In Impromptus today, I address the topic du jour, and the topic of many jours: the state of the Republican Party. Is there room for Liz Cheney and Mitt Romney in it? Or does the country need a third party — a significant third party, even if it starts out small? America is like the Big Ten of old. That conference was called, for many years, the Big Two (the two being Michigan and Ohio State). Then, everyone started to get in on the act — even Northwestern!
I also address North Korea — specifically, a nephew of the current dictator, Kim Jong-un — and some lighter topics as well: Do you remember Ronald Reagan’s brown suit? It was the subject of many news articles. At the end of my column, I provide a brief travelogue of South Bend, Ind., which I have visited for the first time. Very pleasant.
A little mail. I’m going to publish an exchange I had with Peter Wood, the president of the National Association of Scholars — who is also an anthropologist. Said I,
I’ve been doing a brief study of Ethiopia — brief and shallow. About 80 ethnicities; about 80 languages. Layer upon layer. Really, anthropology — the study of man — is just about the most beautiful and interesting study there is. I don’t care what practitioners have done to the field. It just is, right?
Answered Professor Wood,
The real diversity of humanity is a wonder, and encountering it unsettles all the taken-for-granted assumptions we rely on. No wonder some anthropologists go crazy, but if you avoid the craziness, it is a beautiful way to look at the world.
Yes. (For my 2015 piece “Majoring in Anthro,” go here.)
A friend of mine writes,
Based on your recommendation a few weeks ago, I went and got a copy of Vargas Llosa’s Feast of the Goat. I usually don’t enjoy translations, I know nothing about DomRep history, and I’m fairly ignorant of Hispanic culture and politics. So when I say, it was a powerful book, you know this means something.
I originally wanted to write “a good book,” but “good” doesn’t fit a novel about dictatorship, corruption, torture, and a failed coup.
I thought of these things when I read your piece on Gulchehra Hoja, and how the Chinese government punishes her family for her actions. That was an undercurrent to The Feast of the Goat: Defy Trujillo and your family suffers.
It made me realize the incredible sacrifice made by anyone who resists totalitarians. It’s hard enough to get to the point of risking one’s own life — but to know the hell you’ll be bringing on others makes the decision more horrible. Sure, one can intellectually tell oneself that any guilt is on the heads of the oppressors only, but there’s always going to be some personal guilt.
Oh, yes. For my piece on Gulchehra Hoja — one of the Uyghur-American journalists who work for Radio Free Asia — go here.
In the North Korean diplomatic corps, there have been very few defections — because the regime takes it out on your family, if you defect. Two years ago, I wrote a piece called “The Incredible Guts of Thae Yong-ho.” A brief passage:
The Kim regime is a firm believer in guilt by association. If one person steps out of line, his family and even his friends and colleagues pay for it. This keeps North Koreans in line.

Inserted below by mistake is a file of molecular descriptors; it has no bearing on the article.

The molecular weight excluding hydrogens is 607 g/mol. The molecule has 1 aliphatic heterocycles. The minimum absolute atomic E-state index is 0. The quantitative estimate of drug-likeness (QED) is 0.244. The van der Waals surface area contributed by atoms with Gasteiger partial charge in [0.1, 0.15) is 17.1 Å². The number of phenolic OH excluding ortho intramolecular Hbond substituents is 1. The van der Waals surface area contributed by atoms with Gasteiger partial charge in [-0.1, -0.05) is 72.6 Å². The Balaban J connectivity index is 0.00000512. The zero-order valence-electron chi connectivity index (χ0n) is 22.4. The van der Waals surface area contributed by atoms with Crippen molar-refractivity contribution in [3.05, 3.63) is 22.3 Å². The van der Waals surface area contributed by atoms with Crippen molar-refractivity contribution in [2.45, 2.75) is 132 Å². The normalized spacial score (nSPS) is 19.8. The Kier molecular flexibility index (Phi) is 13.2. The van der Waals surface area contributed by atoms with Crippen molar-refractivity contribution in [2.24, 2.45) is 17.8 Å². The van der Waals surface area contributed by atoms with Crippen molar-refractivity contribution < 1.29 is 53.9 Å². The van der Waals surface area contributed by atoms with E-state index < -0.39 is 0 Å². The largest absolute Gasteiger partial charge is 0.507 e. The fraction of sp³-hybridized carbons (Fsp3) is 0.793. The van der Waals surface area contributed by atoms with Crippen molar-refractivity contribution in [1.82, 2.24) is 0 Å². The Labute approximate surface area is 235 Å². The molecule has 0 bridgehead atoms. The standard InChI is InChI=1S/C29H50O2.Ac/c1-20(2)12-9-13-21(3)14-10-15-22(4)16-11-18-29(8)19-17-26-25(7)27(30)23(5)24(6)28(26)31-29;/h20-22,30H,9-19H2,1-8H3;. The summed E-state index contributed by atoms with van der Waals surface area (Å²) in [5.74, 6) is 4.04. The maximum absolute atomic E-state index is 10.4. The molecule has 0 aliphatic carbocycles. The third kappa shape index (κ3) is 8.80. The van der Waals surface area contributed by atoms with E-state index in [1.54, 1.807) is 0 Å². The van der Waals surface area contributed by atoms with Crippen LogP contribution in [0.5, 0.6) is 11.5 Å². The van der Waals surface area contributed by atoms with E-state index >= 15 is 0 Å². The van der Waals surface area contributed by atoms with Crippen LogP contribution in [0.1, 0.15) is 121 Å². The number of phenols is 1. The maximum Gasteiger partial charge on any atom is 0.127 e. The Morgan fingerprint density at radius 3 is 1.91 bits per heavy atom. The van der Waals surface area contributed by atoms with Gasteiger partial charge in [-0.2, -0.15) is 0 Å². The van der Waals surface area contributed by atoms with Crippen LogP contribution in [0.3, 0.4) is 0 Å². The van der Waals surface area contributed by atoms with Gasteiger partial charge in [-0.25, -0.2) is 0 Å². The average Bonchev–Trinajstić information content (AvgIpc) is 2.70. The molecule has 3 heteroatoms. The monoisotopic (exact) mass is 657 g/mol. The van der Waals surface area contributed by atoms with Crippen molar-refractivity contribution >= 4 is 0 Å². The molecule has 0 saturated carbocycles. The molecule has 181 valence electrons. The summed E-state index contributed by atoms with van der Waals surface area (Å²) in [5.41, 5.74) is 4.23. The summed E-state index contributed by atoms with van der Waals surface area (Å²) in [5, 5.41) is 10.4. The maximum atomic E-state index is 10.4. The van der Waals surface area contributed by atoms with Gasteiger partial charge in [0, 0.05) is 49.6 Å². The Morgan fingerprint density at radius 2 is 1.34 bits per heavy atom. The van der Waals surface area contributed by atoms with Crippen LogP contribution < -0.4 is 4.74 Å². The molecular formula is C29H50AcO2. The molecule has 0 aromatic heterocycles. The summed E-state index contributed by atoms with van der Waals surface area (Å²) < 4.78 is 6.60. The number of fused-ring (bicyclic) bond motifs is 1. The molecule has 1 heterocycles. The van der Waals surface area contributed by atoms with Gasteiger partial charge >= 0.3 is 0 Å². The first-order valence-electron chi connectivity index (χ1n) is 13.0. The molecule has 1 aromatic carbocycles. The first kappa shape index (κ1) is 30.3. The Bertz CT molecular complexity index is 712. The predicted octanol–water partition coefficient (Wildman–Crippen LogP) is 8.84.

Okay, let’s lighten up — way up — by talking about high-school nicknames: specifically, the nickname of my high school in Ann Arbor, Mich.: We are the Huron High School River Rats. I had occasion to mention this in a recent column. Some readers asked, “What’s the deal with that name?”
My father was present at the creation (teacher, coach, athletic director, etc.). There used to be one high school in Ann Arbor: Ann Arbor High, naturally. When the population got bigger, there was a need for two: The old high school was called “Ann Arbor Pioneer,” and the new was called “Ann Arbor Huron” (for its placement near the Huron River). According to my dad,
“River rats” was a derogatory name for students at the new school, made up by the students of the old school: the Pioneers. But Huron students liked it. They kept voting for it in polls. Years after I left Huron, I continued to get letters and calls from around the country, inquiring about the nickname.
The original principal, Paul Meyers, opposed the name. He insisted that current students wouldn’t like it in future years: Would they want to tell their children and grandchildren that they had been “River Rats”? But the name stuck!
You bet it did. The split between the high schools, by the way, occurred in 1969.
A reader writes,
Your Impromptus today reminded me that, at least when I was in high school, the Ann Arbor Huron girls volleyball team was quite good, both at the varsity and the junior-varsity levels. My high school often played them in tournaments, and our mantra was “Drown the River Rats.” I have never forgotten the Huron team because of the unique mascot — similar to the UC–Santa Cruz Banana Slugs.
And no, the mantra didn’t work most of the time — we still often lost.
Okay, we have some mail in, concerning the aforementioned brown suit — Reagan’s. In my column today, I link to one of the many, many articles about that garment. This is from UPI on August 20, 1985 (what were you doing that day?): “Reagan Makes Brown Suit a Success Mark.”
This morning, a friend of mine writes,
I bought one just before the Plague and then it went unrequited, so to speak, in my closet for 15 months. It’s now regularly deployed, as I’m back in circulation, and I never wear it without thinking of RR and the days when adults ran the country.
Another friend writes,
Back in my very short-lived haberdasher days, I had a brown suit made of really good material, because of Reagan. He wore one, so it was cool. I wore it once. So, if you wear a 44 long, I’ll donate it to your closet — and pay the shipping!
Ha, I wish I were tall enough to merit the “long.” Again, for today’s Impromptus, go here.